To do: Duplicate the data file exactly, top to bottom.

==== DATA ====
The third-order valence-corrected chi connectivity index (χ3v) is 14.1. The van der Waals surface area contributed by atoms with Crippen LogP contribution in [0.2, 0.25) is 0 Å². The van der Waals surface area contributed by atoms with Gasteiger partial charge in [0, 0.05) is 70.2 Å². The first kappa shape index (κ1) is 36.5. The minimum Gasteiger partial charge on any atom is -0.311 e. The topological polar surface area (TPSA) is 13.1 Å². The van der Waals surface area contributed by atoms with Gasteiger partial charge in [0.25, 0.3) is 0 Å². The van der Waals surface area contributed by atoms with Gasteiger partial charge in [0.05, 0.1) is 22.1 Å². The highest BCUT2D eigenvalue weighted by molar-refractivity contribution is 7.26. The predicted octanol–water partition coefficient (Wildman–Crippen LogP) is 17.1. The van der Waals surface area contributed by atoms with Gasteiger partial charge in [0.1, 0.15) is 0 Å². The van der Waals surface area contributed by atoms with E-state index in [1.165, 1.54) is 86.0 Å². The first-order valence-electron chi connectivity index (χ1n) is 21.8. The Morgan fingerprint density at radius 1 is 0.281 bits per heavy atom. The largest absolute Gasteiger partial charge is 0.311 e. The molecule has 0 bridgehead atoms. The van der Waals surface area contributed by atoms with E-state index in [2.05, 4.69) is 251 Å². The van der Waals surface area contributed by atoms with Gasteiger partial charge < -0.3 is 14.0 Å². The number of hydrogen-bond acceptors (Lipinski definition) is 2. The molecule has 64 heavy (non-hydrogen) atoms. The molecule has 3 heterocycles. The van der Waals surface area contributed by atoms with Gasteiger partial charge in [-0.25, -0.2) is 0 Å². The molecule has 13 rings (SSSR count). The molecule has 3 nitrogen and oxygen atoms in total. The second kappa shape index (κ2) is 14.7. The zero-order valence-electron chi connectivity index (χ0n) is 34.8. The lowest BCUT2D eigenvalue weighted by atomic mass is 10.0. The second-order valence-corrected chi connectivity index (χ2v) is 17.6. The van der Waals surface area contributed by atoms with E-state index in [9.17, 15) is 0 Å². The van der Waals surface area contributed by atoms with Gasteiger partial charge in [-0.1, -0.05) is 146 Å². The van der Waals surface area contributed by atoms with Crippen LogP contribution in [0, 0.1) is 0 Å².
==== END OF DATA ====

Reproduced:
The third-order valence-corrected chi connectivity index (χ3v) is 14.1. The van der Waals surface area contributed by atoms with Crippen LogP contribution in [0.2, 0.25) is 0 Å². The van der Waals surface area contributed by atoms with Gasteiger partial charge in [0, 0.05) is 70.2 Å². The first kappa shape index (κ1) is 36.5. The minimum Gasteiger partial charge on any atom is -0.311 e. The topological polar surface area (TPSA) is 13.1 Å². The van der Waals surface area contributed by atoms with Gasteiger partial charge in [0.25, 0.3) is 0 Å². The van der Waals surface area contributed by atoms with Gasteiger partial charge in [0.05, 0.1) is 22.1 Å². The highest BCUT2D eigenvalue weighted by molar-refractivity contribution is 7.26. The predicted octanol–water partition coefficient (Wildman–Crippen LogP) is 17.1. The van der Waals surface area contributed by atoms with Gasteiger partial charge in [0.1, 0.15) is 0 Å². The van der Waals surface area contributed by atoms with E-state index in [1.165, 1.54) is 86.0 Å². The first-order valence-electron chi connectivity index (χ1n) is 21.8. The Morgan fingerprint density at radius 1 is 0.281 bits per heavy atom. The largest absolute Gasteiger partial charge is 0.311 e. The molecule has 0 bridgehead atoms. The van der Waals surface area contributed by atoms with E-state index in [2.05, 4.69) is 251 Å². The van der Waals surface area contributed by atoms with Gasteiger partial charge < -0.3 is 14.0 Å². The number of hydrogen-bond acceptors (Lipinski definition) is 2. The molecule has 64 heavy (non-hydrogen) atoms. The molecule has 3 heterocycles. The van der Waals surface area contributed by atoms with Gasteiger partial charge in [-0.25, -0.2) is 0 Å². The molecule has 13 rings (SSSR count). The molecule has 3 nitrogen and oxygen atoms in total. The second kappa shape index (κ2) is 14.7. The zero-order valence-electron chi connectivity index (χ0n) is 34.8. The lowest BCUT2D eigenvalue weighted by atomic mass is 10.0. The second-order valence-corrected chi connectivity index (χ2v) is 17.6. The van der Waals surface area contributed by atoms with E-state index in [9.17, 15) is 0 Å². The van der Waals surface area contributed by atoms with Gasteiger partial charge in [-0.1, -0.05) is 146 Å². The van der Waals surface area contributed by atoms with Crippen LogP contribution in [0, 0.1) is 0 Å².